Autonomous driving system developer Ghost Locomotion has raised a $100 million Series D funding round, led by Sutter Hill Ventures. Returning investor Founders Fund also participated in the round, along with Coatue. The money will be used toward R&D as the company continues to develop its highway self-driving and crash prevention technology.
Ghost has been working on a universal collision avoidance technology. The system is premised on the idea that an autonomous driving system doesn’t need to recognize and categorize objects prior to avoiding them – a major paradigm shift. Most systems begin by identifying an object and then use image localization to determine its size, distance and other relevant features.
“We skip that step,” Ghost CEO John Hayes told TechCrunch. “We’re going to recognize anything, any mass that appears in the scene, and then we can get a distance and relative velocity to that. We can start making decisions directly off that data before we’ve classified anything.”
Ghost instead tracks the movement of clusters of pixels in a scene. Hayes pointed to instances where an object is misclassified, or objects that the system hasn’t trained on, as possible failure modes and a reason why classification does not need to be a prerequisite for collision avoidance. Much of this comes down to the certainty of the system’s decisions. According to Ghost, an autonomous system that starts from image recognition is one loaded with lots of opportunity for uncertainty – and it argues, less safe actions on the road.
One obvious counter-argument is that objects should be classified because they behave differently – a vehicle acts differently than a pedestrian, so classification is what allows a system to predict their behavior. But Hayes said that one shouldn’t start with classification, but collision avoidance. “And then if you want to make predictions, you can still do classification,” he said.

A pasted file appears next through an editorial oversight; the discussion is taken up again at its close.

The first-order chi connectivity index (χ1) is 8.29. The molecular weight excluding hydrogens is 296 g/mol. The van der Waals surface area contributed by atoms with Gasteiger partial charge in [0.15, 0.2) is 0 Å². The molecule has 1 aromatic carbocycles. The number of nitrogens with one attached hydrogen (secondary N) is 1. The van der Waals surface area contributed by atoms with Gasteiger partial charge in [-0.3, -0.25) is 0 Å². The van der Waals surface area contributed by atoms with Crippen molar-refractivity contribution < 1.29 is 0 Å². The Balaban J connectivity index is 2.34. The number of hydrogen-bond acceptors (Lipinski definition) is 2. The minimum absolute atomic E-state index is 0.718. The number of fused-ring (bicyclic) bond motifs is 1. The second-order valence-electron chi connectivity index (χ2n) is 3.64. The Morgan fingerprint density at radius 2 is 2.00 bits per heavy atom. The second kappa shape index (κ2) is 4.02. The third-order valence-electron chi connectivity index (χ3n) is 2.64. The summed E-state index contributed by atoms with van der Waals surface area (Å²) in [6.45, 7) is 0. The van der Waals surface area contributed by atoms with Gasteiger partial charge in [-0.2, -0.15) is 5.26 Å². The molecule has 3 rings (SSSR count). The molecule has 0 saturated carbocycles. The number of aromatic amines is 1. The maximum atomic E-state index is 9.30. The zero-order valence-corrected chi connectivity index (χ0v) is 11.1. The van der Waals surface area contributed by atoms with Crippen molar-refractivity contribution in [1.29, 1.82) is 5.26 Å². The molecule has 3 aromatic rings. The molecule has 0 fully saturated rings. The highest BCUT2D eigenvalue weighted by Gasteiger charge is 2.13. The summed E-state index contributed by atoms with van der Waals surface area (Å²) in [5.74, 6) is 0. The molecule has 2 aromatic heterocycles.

One benefit of its system, according to Ghost, is that it requires less computational power – an important consideration for vehicle owners, as higher processing demands can translate into less fuel efficiency. It’s also important for battery electric vehicles that have autonomous driving systems, as each watt of computer power demanded by the AV system can cause a reduction in driving range. Tesla, for example, revealed in 2019 that driving range could be reduced by up to 25% when the driver-assist system was enabled.
Ghost has performed most if its tests off-road, by setting up physical obstacles or by using augmented reality up against a real vehicle. It has not yet started testing its collision avoidance system in an urban environment, where decision complexity skyrockets considerably. Nor has it started testing on public highways – that will begin this year, and scale up next year, with a human safety driver behind the wheel, Hayes said.
The company seems to have slightly altered its market roadmap since it last talked to TechCrunch in 2019. Then, Ghost was developing a consumer kit that would give privately owned passenger vehicles autonomous driving capability on highways. It had estimated that it would debut the kit in 2020, for less than Tesla’s Autopilot package (which went for around $7,000 at the time).
The company hasn’t completely closed the door on this model – Hayes said that “we want to get this in front of customers” – but now it’s also talking about working with automakers directly to get its technology stack into vehicles before they’re even sold.
“We’ll find any path to market we can take,” he added. Under the straight-to-consumer model, the company is starting with a limited number of compatible models, and the cars must be relatively new due to the minimum technological requirements of the system.
Along with the funding news, Ghost also said it had brought on Jacqueline Glassman, former Chief Counsel and Acting Administrator of the National Highway Traffic Safety Administration, as General Counsel. She joined the company in April and will likely play a key role as Ghost joins other autonomous driving technology developers in the path to commercialization.
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